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 Capitals Section
 NHL Section

  Esa Tikkanen, Indecipherable on Ice
By Frank Ahrens
Washington Post Staff Writer
Tuesday, June 9, 1998; Page D1

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DETROIT, June 8 — If there were a way to write a line of Tikkanese, that exotic stew of a language spoken by only one man on this planet — Washington Capitals left wing Esa Tikkanen — we'd do it right here. We'd do it as a reader service. We'd do it as an etymological exercise. But we can't. Sorry. How do you write an Etta James scat? How do you transcribe a Pentecostalist speaking in tongues? Like Tikkanese, they are of-the-moment, highly emotional words of art, unique and inimitable.

Tuesday night the Capitals face the Detroit Red Wings in the first game of a best-of-seven series for the National Hockey League's championship trophy — the Stanley Cup. It's the first time the Capitals have played for the title in their 24-year-history. Halfway through this season, the team acquired Tikkanen for one reason: He's been on five Stanley Cup-winning teams. In his 14 years in the league, he's played for seven teams. And he's left a trail of shaking heads behind him, thanks to his multilingual motormouth.

The NHL is full of foreign hockey players; many with limited English skills say little. Not Tikkanen, 33, who was born in Finland, married a Swede and has played in Canada and the United States. In the middle of a hotly contested game, Tik, as he's known (it's pronounced "Tick"), will unleash a stream of words, sounds, barks and grunts that would confound a linguist, much less his teammates. Even his fellow Finns are of no help in translation.

When he played with the Edmonton Oilers, one of his teammates was Jari Kurri, Finland's greatest hockey player. On the bench, Tikkanen once let loose a particularly vivid outburst. One of the Oilers turned to Kurri and asked, "What did he say?"

Kurri shook his head. "I have no idea."

Tikkanen, whose father managed an ice rink in Helsinki, was a rink rat from age of 4. Ultimately known for his physical style of play, Tikkanen learned figure skating as a youth — a sport anathema to hockey stalwarts — but only to improve his technique. (Both of his daughters are figure skaters.)

On the ice, Tikkanen is usually assigned the other team's best player and trails him the entire game, trying to deny him the puck. His assignment against the Red Wings will probably be either Sergei Fedorov or Steve Yzerman, both of whom Tikkanen knows. And what will his strategy be?

Tikkanen grins that bad-boy grin of his, which crinkles the scars under his left eyebrow and on the bridge of his nose. His blue eyes flash. He's the perpetual junior high instigator whose smile usually gets him off the hook.

"I get in his ear. I ask him how his mom's doing," he says with a thick Finnish accent. Which sounds a little like a Swedish accent, only less lilting. "Or I ask if he has any sisters. I try to keep them off the hockey." Tikkanese tactics prove effective even if it's not clear the opponents understand the taunts. The first time Tikkanen shadowed Wayne Gretzky, the Great One dubbed the hectoring "Tikkanese."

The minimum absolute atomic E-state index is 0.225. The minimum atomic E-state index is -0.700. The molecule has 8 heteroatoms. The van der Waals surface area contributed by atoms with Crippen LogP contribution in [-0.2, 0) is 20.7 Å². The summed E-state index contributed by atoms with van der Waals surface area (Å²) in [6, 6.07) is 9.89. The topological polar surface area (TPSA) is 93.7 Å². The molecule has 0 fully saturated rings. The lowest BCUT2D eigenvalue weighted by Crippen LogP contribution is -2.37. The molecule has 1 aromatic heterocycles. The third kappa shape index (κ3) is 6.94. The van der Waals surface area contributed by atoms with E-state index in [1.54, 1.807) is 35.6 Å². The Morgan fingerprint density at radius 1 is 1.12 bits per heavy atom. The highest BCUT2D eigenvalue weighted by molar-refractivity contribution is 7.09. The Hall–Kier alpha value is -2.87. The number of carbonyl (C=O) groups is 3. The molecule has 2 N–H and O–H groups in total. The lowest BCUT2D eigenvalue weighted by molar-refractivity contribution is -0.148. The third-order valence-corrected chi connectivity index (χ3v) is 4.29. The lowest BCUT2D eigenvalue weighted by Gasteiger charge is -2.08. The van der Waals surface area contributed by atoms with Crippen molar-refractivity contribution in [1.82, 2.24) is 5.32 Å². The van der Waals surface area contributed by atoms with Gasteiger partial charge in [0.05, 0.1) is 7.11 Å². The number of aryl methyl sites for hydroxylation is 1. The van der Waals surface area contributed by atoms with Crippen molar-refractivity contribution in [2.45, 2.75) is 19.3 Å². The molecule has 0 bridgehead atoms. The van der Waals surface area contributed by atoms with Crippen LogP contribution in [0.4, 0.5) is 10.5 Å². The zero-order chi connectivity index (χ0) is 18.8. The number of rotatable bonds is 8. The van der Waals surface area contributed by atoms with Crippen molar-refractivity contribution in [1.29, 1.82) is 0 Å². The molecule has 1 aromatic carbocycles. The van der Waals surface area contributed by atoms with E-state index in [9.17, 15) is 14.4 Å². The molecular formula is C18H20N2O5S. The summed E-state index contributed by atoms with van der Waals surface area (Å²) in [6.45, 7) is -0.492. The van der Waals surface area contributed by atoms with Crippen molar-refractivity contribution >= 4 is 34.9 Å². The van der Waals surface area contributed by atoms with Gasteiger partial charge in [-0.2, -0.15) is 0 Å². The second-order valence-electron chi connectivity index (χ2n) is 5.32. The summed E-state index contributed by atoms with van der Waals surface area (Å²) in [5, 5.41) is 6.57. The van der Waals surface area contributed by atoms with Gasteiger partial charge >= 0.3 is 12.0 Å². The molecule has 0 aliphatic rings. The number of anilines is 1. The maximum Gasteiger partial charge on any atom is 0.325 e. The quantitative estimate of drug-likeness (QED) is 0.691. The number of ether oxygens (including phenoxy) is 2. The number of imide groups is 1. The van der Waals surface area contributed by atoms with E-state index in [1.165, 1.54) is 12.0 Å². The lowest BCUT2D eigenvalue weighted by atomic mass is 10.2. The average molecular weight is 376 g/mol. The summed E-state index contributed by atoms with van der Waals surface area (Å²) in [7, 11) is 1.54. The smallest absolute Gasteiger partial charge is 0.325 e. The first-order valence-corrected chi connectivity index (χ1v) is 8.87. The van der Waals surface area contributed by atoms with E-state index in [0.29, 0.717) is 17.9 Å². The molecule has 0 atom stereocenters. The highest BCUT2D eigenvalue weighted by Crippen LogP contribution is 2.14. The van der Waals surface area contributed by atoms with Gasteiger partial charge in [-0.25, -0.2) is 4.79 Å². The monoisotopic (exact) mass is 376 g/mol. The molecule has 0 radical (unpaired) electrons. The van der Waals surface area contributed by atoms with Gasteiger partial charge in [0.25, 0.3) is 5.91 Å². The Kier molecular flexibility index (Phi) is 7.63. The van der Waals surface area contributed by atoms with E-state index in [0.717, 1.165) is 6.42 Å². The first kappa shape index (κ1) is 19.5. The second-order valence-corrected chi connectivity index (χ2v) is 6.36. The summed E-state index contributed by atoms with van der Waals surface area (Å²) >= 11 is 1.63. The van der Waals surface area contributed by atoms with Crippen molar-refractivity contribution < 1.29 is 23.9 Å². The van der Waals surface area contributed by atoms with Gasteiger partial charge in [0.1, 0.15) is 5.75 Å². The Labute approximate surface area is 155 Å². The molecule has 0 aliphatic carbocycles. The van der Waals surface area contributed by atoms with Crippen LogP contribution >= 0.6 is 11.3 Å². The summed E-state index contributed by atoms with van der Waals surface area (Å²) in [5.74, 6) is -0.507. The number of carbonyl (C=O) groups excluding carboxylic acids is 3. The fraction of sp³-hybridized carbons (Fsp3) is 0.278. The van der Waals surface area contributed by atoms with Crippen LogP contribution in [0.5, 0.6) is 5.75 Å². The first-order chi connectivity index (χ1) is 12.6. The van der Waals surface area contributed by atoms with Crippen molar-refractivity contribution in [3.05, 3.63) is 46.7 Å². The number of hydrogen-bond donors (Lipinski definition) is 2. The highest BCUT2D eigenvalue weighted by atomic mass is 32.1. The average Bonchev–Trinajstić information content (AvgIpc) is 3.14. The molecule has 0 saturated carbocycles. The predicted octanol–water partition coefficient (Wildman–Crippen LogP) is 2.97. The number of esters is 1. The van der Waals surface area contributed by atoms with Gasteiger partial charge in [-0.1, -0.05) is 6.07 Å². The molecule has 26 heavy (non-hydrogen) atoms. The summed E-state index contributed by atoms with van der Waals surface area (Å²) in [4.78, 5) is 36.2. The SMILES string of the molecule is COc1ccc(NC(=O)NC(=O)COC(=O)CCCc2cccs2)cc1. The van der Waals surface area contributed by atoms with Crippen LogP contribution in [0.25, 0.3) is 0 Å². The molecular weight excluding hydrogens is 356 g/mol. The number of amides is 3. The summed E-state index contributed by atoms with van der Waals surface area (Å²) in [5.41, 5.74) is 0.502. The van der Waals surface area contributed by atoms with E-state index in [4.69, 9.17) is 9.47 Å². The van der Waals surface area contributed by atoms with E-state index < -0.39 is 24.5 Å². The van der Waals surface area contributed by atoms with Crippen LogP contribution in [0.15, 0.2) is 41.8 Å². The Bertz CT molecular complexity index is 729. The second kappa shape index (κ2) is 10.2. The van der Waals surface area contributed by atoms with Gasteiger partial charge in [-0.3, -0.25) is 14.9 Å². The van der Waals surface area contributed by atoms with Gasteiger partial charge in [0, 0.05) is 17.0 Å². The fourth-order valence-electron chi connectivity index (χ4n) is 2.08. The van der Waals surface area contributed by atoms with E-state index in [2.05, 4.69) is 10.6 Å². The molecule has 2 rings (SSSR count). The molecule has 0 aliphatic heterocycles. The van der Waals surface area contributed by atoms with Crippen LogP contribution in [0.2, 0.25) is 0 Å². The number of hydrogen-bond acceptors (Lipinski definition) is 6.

But Esa, can't you, you know, speak Tikkanese a little? Just a little bit, please?

He grins again. He knows what the reporter wants. Heck, is begging for. And he'd probably help, if he could. The truth is, there's only one way to capture Tikkanese — in its natural environment. You'd have to put a microphone on him during a hockey game and provide subtitles.

So you ask around. Capitals Phil Housley and Mark Tinordi were hanging out at the team press conference today. Guys: What's Tikkanese sound like?

"I'm outta here," Tinordi says, laughing and leaving.

Stranded, Housley says: "I can't remember all the things he says. No one can. And I wouldn't do it with a camera on me. You'd have to put your own 'bleeps' in there."

Pentti Lindegren is the host of a hockey show on MTV3 in Finland and has known Tikkanen all his life. Tikkanen has done commentary on his show and, uncharacteristically for guest athletes, he tells the truth. Lindegren claims to understand Tikkanese but cannot duplicate it.

"It's hard because it's up to him," Lindegren says. "It just comes out. It's words and words."

Finally, you try Capital Joe Reekie, known as a decent mime. Tikkanese is over his head.

"He's been over in North America for so long," Reekie says, laughing, "you'd think he'd know English a little better."

Tikkanen's yammering, though, is just an extension of his energy, which seems limitless. Which is what makes him distracting to opponents. Which is what makes him a great defender.

"He's somewhat like a little junkyard dog," Reekie says. "He just keeps scrapping. Once you get inside someone's head, you've won the battle."

And what's inside Tikkanen's head?

Reekie pauses.

"A hamster?"

After the press conference, the Capitals hit the ice at the Joe Louis Arena in downtown Detroit, site of Tuesday night's game, for a practice session. Tikkanen opens with something that sounds like an Apache war cry. A coach leads stretching exercises and Tikkanen mocks his instructions in a high voice using words of no known language. Tikkanen knocks the stick out of Reekie's hand when he isn't looking, then laughs. He tries to flip a puck over the Plexiglas at a couple of reporters in the stands. He is, well, puckish.

Then he yells something at his teammates, who are skating in tight, elegant arcs, passing the puck from one stick to the next as though the black disk were guided by invisible force lines. Phonically rendered, Tikkanen's encouragement, or perhaps it is a scold, sounds like this:

"Hey, atta dinnin stick a who!"

It is unintelligible, but two teammates standing nearby nod in agreement.

© Copyright 1998 The Washington Post Company

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